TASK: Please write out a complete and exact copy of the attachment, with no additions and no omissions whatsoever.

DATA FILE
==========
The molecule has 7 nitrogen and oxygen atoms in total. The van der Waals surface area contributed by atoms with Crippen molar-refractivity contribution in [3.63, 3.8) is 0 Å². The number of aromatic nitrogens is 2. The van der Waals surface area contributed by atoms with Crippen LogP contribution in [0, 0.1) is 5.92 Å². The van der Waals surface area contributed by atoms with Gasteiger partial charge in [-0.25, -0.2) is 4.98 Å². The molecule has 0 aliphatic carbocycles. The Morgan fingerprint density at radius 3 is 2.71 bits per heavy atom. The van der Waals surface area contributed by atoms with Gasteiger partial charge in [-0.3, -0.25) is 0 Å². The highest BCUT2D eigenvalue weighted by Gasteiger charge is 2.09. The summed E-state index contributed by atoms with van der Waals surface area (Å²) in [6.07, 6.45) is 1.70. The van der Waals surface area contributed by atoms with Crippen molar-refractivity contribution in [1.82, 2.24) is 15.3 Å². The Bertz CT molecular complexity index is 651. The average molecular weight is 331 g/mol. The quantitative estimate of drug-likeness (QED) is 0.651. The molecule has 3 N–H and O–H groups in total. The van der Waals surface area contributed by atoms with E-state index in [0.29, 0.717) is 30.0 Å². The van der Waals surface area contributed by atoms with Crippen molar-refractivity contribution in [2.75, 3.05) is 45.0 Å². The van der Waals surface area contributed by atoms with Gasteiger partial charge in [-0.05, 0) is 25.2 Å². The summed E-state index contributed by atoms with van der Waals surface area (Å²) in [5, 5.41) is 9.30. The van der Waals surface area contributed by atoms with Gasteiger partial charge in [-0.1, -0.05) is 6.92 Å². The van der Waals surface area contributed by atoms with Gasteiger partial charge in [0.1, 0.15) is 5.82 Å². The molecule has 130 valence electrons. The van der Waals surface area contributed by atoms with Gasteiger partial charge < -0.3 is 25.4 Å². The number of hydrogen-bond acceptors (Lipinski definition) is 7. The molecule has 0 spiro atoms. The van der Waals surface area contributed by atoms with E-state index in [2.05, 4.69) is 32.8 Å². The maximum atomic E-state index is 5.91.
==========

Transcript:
The molecule has 7 nitrogen and oxygen atoms in total. The van der Waals surface area contributed by atoms with Crippen molar-refractivity contribution in [3.63, 3.8) is 0 Å². The number of aromatic nitrogens is 2. The van der Waals surface area contributed by atoms with Crippen LogP contribution in [0, 0.1) is 5.92 Å². The van der Waals surface area contributed by atoms with Gasteiger partial charge in [-0.25, -0.2) is 4.98 Å². The molecule has 0 aliphatic carbocycles. The Morgan fingerprint density at radius 3 is 2.71 bits per heavy atom. The van der Waals surface area contributed by atoms with Gasteiger partial charge in [-0.3, -0.25) is 0 Å². The highest BCUT2D eigenvalue weighted by Gasteiger charge is 2.09. The summed E-state index contributed by atoms with van der Waals surface area (Å²) in [6.07, 6.45) is 1.70. The van der Waals surface area contributed by atoms with Crippen molar-refractivity contribution in [1.82, 2.24) is 15.3 Å². The Bertz CT molecular complexity index is 651. The average molecular weight is 331 g/mol. The quantitative estimate of drug-likeness (QED) is 0.651. The molecule has 3 N–H and O–H groups in total. The van der Waals surface area contributed by atoms with E-state index in [0.29, 0.717) is 30.0 Å². The van der Waals surface area contributed by atoms with Crippen molar-refractivity contribution in [2.75, 3.05) is 45.0 Å². The van der Waals surface area contributed by atoms with Gasteiger partial charge in [-0.05, 0) is 25.2 Å². The summed E-state index contributed by atoms with van der Waals surface area (Å²) in [5, 5.41) is 9.30. The van der Waals surface area contributed by atoms with Gasteiger partial charge in [-0.1, -0.05) is 6.92 Å². The van der Waals surface area contributed by atoms with Gasteiger partial charge in [0.1, 0.15) is 5.82 Å². The molecule has 130 valence electrons. The van der Waals surface area contributed by atoms with Gasteiger partial charge < -0.3 is 25.4 Å². The number of hydrogen-bond acceptors (Lipinski definition) is 7. The molecule has 0 spiro atoms. The van der Waals surface area contributed by atoms with E-state index in [2.05, 4.69) is 32.8 Å². The maximum atomic E-state index is 5.91.